Chief Emotional Officers Set the Tone in Family Business

By
From the September 2012 issue of Columbus CEO

It may not be a surprise that the highest-ranking/oldest woman in a family-owned business is the “cEo” or chief emotional officer. She nurtures family beliefs, calms sibling rivalry and sets the tone for the family interaction.

Although young mothers may work in, run or own the family business, in most traditional households, the mom is still the primary caregiver—the person primarily responsible for raising the children. Many men would say that sentence is not true and would declare very loudly that they help around the house all the time. And they do help mom with the household duties.

But in traditional families, most of the time, mom is still the person who stays home if the child is sick, takes the child to the doctor, stays home to let the plumber in and makes sure household repairs get done. Her time with the children is spent with empathy, listening to their goals and dreams, instilling family values and sharing her expectations for them. So when these children come into the family business, they look to and listen to mom when it comes to facilitating cooperation, encouraging family relationships and providing a bridge between family and business.

Successful family businesses do not attempt to remove the emotional power of family relationships from the company. Instead, the emotional power of such relationships becomes the foundation for a successful transition from one generation to the next. A strong family relationship is one of the reasons family businesses are so successful. The cEo can provide the necessary emotional support, help smooth things over and keep communication open. Communication that is open, direct and respectful is key. The cEo can help make peace among generations and nurture the necessary commitment to the family and the business.

Communication

Unfortunately, there can be a downside to the cEo. In family businesses, triangles often occur. Dad tells mom that daughter is doing poorly (but doesn’t tell daughter); daughter tells mom that dad is unreasonable. Son tells mom that dad won’t listen to his ideas; dad tells mom that son has some harebrained ideas that will destroy the company. No one tells the other person directly what the issues are. A strong cEo must repeatedly say, “Go tell dad/daughter/son what you feel, not me.”

In troubled family businesses, the cEo attempts to smooth out issues without fixing the communication problem. These situations rarely work out well. A strong cEo will encourage communication among all family members.

There is a well-known story about the succession of The New York Times in 1896. When Adolph Ochs passed the Times on to Arthur Sulzberger, Arthur’s wife (Iphigene Ochs Sulzberger, Adolph’s daughter) had a “quiet but decided influence” on the newspaper her entire life, according to her obituary: “She strove to preserve the family ties among her four children, 13 grandchildren and 24 great-grandchildren. … She was the ‘glue that held us all together.’ ” It appears that Iphigene was a characteristic cEo.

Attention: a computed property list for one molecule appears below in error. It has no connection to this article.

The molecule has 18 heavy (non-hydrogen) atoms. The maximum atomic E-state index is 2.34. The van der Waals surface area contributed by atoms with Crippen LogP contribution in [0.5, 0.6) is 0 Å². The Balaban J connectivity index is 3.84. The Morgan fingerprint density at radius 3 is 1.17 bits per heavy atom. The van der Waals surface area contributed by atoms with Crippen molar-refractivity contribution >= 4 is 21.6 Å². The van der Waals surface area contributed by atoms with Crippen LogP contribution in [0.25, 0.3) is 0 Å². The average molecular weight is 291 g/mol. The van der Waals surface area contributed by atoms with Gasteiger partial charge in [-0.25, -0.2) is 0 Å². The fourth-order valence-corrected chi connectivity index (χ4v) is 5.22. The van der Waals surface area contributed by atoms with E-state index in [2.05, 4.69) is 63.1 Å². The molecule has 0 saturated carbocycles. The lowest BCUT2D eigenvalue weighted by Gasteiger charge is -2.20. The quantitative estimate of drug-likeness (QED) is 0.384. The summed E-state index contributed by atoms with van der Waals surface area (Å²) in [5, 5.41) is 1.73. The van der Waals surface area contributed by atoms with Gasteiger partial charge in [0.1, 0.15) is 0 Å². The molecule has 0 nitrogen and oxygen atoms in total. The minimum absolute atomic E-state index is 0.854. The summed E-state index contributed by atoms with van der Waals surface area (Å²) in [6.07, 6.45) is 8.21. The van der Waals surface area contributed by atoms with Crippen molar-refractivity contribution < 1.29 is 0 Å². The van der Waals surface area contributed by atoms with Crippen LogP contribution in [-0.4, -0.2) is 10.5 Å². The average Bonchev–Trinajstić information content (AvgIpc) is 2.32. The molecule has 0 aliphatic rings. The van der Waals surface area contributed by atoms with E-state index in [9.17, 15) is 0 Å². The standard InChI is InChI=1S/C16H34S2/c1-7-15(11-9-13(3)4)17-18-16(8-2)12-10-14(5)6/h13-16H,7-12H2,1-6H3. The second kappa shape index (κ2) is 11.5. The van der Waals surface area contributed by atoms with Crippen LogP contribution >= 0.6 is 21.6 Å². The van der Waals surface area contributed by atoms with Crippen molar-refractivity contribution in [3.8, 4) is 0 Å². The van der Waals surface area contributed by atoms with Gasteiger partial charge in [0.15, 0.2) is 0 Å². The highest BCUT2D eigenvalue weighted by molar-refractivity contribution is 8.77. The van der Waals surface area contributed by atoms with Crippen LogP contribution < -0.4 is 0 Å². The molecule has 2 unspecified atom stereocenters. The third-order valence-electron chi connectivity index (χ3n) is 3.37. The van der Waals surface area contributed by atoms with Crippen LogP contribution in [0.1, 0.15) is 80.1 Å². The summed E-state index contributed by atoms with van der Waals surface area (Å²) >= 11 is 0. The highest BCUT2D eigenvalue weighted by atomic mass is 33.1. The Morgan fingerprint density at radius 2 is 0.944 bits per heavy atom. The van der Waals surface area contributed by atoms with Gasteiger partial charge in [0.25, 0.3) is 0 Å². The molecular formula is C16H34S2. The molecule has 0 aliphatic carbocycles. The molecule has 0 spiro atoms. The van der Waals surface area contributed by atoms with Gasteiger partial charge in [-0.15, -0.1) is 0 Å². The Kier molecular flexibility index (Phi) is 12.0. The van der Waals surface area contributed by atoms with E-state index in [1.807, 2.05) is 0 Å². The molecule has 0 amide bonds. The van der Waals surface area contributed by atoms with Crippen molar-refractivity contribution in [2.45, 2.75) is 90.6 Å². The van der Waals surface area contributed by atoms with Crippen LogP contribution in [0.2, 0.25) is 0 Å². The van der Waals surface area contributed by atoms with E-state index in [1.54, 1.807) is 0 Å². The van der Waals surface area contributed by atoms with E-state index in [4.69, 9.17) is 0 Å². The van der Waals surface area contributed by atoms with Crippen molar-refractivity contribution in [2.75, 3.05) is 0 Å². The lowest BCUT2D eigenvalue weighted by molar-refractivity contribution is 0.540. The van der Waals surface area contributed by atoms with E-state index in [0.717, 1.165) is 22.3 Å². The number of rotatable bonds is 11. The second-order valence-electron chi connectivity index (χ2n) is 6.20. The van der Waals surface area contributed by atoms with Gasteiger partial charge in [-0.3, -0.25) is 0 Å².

Successful cEos often help with communication among family members and encourage get-togethers. Recently, a mom returned from her home in Florida to attend a family council meeting of a Columbus business. The children running the business are in their 50s, and there also are grandchildren involved. Mom talked about the sacrifices she and dad had made starting the business, how difficult it was to get financing, how $500 saved the business, how dad’s word could be relied upon by everyone, how much the family business meant to them and how important it was to preserve the family name and reputation. When she finished, everyone crowded around. But most significantly, the grandchildren had heard, perhaps for the first time, the history of the company and the importance of the family values, even though mom never worked at the company.

Other cEo Roles

In many family businesses, the wife of the founder will say she “has nothing to do with the business.” Nothing could be further from the truth. Because she is the “invisible” cEo, she is the behind-the-scenes promoter of equality, communication and cooperation. She may not have a formal role in the company, but she fosters self-confidence and competency. It is important to include the cEo in family council meetings where family members discuss the continuity of the business. In reality, mom may end up as the majority shareholder and need to make crucial decisions about the future of the business.

Often, other people take on the role of cEo. Many times, an outside, non-family member can assume that role, listen objectively and provide advice. Since family relationships can be emotional, sometimes a third party can facilitate better communication.

Family business is like a complicated maze. With planning, good counsel and luck, the family members find their way out to another successful generation of owners, leaders and managers. Without the support and “glue” of a cEo, many families get lost in the maze and just stop, or must reverse direction completely. A good cEo is invaluable.

Beatrice E. Wolper is co-founder of the Conway Center for Family Business and president of Emens & Wolper Law Firm. She can be reached at (614) 414-0888 or bwolper@emenswolperlaw.com.

Reprinted from the September 2012 issue of Columbus C.E.O. Copyright © Columbus C.E.O.